Concourse Syllabus Builder on the Web

At the NERCOMP Conference in March 2009 I bumped into Judd Rattner, CEO of Intellidemia andlearned that faculty can now create and share a dynamic syllabus on the Web. Intellidemia, and the online syllabus platform called Concourse, has roots in academia: CEO Rattner is a graduate of Rensselaer Polytechnic Institute in Troy, NY, where the concept was first developed. For the moment, many of the Intellidemia clients are in that region. Concourse, once you think about it, sounds like something someone must have built long ago. ("A Web-based syllabus-builder? Come on.") But, no, as obvious an application as this is, Rattner has not found a similarly powerful tool. In keeping with the move from campus-based applications to Web-based applications, and in keeping with the conversational and ever-changing nature of learning interactions today, a course syllabus that can easily evolve over a semester fits right in with the times. With Concourse, you collaborate on a "master" syllabus, meaning you can have different views of the syllabus for different sections of the same course. You build your syllabus within a standard, yet flexible format, making it easy to search. You can even sync dates with an online calendar, such as Google Calendar. Even if you use a CMS such as Blackboard or Angel, Concourse is a valuable additional tool for you to manage your course. Concourse, unlike a CMS, allows you to make the entire, or just parts of, your syllabus public so it can easily be shared with anyone on the Web. Concourse is one example of moving to Web 2.0. The cultural moment is large and the transition to a different mindset for teaching is daunting. Taking just one step like using a Web-based tool such as Concourse gets you moving.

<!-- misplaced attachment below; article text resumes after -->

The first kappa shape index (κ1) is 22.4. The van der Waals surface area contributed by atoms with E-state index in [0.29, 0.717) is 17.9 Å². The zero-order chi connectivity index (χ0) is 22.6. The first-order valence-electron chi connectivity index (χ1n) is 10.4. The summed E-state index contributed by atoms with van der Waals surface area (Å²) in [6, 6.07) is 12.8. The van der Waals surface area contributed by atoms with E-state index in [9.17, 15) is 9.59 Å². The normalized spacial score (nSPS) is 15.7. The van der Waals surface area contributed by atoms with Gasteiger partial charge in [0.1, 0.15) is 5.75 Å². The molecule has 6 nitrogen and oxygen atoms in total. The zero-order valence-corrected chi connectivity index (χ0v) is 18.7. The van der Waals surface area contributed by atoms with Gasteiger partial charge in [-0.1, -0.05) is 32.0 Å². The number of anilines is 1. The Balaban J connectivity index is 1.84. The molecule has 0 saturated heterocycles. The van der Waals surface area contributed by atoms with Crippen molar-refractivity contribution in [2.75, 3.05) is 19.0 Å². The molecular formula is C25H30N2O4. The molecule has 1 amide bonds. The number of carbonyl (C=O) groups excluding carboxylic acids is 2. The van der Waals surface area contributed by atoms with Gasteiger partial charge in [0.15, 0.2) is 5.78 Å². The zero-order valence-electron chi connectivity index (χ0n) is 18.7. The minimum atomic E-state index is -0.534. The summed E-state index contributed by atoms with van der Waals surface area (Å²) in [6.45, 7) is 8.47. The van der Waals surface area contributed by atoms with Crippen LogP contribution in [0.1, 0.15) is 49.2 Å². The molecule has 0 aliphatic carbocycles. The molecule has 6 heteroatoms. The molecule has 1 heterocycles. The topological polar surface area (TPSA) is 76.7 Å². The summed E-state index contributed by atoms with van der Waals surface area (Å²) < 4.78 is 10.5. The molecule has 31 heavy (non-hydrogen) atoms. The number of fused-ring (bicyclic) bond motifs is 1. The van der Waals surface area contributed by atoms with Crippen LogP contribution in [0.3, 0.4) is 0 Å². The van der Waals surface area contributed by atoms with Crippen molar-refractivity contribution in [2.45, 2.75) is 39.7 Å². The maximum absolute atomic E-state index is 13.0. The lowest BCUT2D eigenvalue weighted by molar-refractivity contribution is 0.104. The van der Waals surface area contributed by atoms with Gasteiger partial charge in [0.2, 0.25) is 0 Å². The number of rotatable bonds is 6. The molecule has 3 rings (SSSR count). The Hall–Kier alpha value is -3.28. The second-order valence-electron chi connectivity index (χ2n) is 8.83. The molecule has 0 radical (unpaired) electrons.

About the Author

Trent Batson is the president and CEO of AAEEBL (, serving on behalf of the global electronic portfolio community. He was a tenured English professor before moving to information technology administration in the mid-1980s. Batson has been among the leaders in the field of educational technology for 25 years, the last 10 as an electronic portfolio expert and leader. He has worked at 7 universities but is now full-time president and CEO of AAEEBL. Batson’s ePortfolio: E-mail: [email protected]

comments powered by Disqus